Blogs By K Ryan

risk factors for elder abuse

5 Risk Factors for Elder Abuse

One in six adults over the age of 60 has experienced abuse within the past year. The rate of abuse in nursing homes and care facilities is also high, with two in three staffers reporting they have abused a charge in the past year.

Elder abuse in Florida can take many forms, including emotional, financial, physical, and sexual. In some instances, the abuse may appear as elder self-neglect.

What causes some caretakers to abuse their elderly charges varies, but there are some universal risk factors for elder abuse. These risk factors may appear in the individual, in the perpetrator of abuse, or in the relationship between the two. 

 

Isolation

One of the main risk factors for elder abuse is social isolation. Many older Americans become isolated as they age and are forced to move in with caretakers or to more affordable locations. 

This social isolation means that abuse can go undetected by others. Additionally, the lack of a social support network means that the older person has no one to turn to for advice, comfort, or assistance. This can worsen the mental health impacts of elder abuse. 

 

Physical Limitations

When an older person deals with any physical limitations, whether those due to advanced age or injury, the risk of elder abuse spikes. Now that an older person requires assistance in moving around or completely any activities of daily living, they are less able to escape their abusers, which in turn makes them less able to report and interrupt the abuse. 

Physical limitations are one of the top risk factors for elder abuse as they lead to a new host of abusive behavior, such as a refusal to help someone to the bathroom or ignoring an older person’s need to bathe or eat. In addition, this can lead to instances of medication withholding or abuse.

 

Cognitive Impairment

With advanced age comes the risk of cognitive impairment and degenerative diseases like dementia. Dementia is a common disease that encompasses a variety of symptoms, such as forgetfulness, judgment impairment, and interrupted social and daily functioning.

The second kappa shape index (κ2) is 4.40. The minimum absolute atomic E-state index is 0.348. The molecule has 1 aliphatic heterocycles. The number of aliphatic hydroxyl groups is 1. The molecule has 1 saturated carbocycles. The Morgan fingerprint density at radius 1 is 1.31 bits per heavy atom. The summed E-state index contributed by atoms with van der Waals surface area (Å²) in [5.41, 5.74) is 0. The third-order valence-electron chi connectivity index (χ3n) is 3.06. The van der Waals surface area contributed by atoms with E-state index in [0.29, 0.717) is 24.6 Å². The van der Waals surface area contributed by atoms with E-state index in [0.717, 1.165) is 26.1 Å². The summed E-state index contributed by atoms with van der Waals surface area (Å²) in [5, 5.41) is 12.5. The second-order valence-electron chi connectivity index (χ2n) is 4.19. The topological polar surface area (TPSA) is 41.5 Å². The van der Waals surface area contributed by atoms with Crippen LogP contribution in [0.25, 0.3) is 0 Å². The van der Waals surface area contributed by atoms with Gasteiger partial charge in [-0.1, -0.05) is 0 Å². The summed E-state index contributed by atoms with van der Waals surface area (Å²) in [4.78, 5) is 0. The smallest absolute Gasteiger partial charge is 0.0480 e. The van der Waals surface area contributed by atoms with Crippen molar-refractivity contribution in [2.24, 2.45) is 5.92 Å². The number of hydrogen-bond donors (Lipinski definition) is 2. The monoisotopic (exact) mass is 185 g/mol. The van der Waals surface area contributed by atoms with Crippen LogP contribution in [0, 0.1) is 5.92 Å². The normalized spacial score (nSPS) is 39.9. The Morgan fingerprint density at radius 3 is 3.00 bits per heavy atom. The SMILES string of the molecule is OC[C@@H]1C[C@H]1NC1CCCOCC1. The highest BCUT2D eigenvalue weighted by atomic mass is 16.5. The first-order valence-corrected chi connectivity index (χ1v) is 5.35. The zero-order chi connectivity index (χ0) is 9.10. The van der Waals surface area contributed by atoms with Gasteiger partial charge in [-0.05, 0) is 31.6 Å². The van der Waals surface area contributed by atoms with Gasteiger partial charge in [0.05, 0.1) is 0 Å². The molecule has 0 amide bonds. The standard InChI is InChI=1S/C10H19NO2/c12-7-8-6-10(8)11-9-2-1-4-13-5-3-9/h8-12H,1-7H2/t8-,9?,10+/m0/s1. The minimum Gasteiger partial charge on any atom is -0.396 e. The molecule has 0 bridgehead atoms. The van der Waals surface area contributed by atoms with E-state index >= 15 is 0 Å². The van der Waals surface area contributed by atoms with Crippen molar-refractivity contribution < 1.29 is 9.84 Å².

Dementia takes many forms, the most common of which is Alzheimer’s disease. Alzheimer’s disease causes memory issues and movement problems in later stages.

As with physical impairment, cognitive impairment is a risk factor for elder abuse such as medication withholding or overdosing. Cognitive impairment is one of the strong risk factors for elder abuse because it also can lead to victims not recognizing abusive behavior, being unable to advocate for themselves or report the behavior to authorities.

 

Dependency

An older person is more likely to be subject to abuse if they are financially or physically dependent on others or rely on others to ensure their housing and medical needs are met. 

How this dependency appears varies but it is commonly seen when an older person and their caretaker live in a shared household or when an older person relies on someone else to handle their finances or supply the funds for their bills and basic needs. 

Due to this power imbalance, older persons may not speak out against maltreatment or abuse for fear of losing access to necessary resources.

 

Mental Health Issues

Whether the mental health issues appear in the elderly person or their caretaker, these issues are one of the largest risk factors for elder abuse. Research suggests that caretaker depression is strongly linked to elderly charge abuse. This may lead to the caretaker feeling that their charge is a burden, which can cause feelings of resentment and anger. 

Depression and mental health issues in the elderly charge may make them less likely to report abuse or recognize abusive behavior for what it is. Mental health issues are one of the common risk factors for elder abuse, so older persons must have access to necessary mental health care and advocates. 

 

Have you or your loved one been subjected to elder abuse?

Contact an Elder Abuse Attorney Today.

Only one in 24 cases of elder abuse are ever reported and instances of elder abuse are expected to increase as the world population ages. Instances of elder abuse increased drastically during the pandemic, with some studies reporting instances of abuse increased by 84 percent. 

If you know of any abuse, it’s important that you report it when possible. You and your loved ones are entitled to safety. Abuse of all types is serious and requires immediate intervention. 

After securing your or your loved one’s safety, you must work with a Florida elder abuse attorney who will help you file an elder abuse lawsuit. An elder abuse lawsuit can help you to secure funds to pay for medical, housing, and mental health treatment costs. 

Lytal, Reiter, Smith, Ivey & Fronrath has won clients millions of dollars in settlements and verdicts. Let us help you get the compensation and justice you deserve. Contact us today to schedule a free, no-obligation consultation.